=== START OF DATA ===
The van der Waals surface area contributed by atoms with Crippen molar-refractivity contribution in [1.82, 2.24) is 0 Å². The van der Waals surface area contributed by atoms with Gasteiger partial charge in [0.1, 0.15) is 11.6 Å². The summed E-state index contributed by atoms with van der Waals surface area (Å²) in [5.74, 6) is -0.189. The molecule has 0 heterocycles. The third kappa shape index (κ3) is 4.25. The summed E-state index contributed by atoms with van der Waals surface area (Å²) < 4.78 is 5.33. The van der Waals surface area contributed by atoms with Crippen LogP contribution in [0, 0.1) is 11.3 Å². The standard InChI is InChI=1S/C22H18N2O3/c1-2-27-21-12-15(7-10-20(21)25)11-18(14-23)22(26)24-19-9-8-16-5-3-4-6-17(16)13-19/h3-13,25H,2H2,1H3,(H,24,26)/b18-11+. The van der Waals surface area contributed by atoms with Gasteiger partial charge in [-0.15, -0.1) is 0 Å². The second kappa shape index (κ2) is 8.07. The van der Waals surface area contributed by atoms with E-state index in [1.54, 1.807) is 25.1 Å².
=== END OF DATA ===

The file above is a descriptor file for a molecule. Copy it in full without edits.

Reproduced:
The van der Waals surface area contributed by atoms with Crippen molar-refractivity contribution in [1.82, 2.24) is 0 Å². The van der Waals surface area contributed by atoms with Gasteiger partial charge in [0.1, 0.15) is 11.6 Å². The summed E-state index contributed by atoms with van der Waals surface area (Å²) in [5.74, 6) is -0.189. The molecule has 0 heterocycles. The third kappa shape index (κ3) is 4.25. The summed E-state index contributed by atoms with van der Waals surface area (Å²) < 4.78 is 5.33. The van der Waals surface area contributed by atoms with Crippen LogP contribution in [0, 0.1) is 11.3 Å². The standard InChI is InChI=1S/C22H18N2O3/c1-2-27-21-12-15(7-10-20(21)25)11-18(14-23)22(26)24-19-9-8-16-5-3-4-6-17(16)13-19/h3-13,25H,2H2,1H3,(H,24,26)/b18-11+. The van der Waals surface area contributed by atoms with Gasteiger partial charge in [-0.15, -0.1) is 0 Å². The second kappa shape index (κ2) is 8.07. The van der Waals surface area contributed by atoms with E-state index in [1.54, 1.807) is 25.1 Å².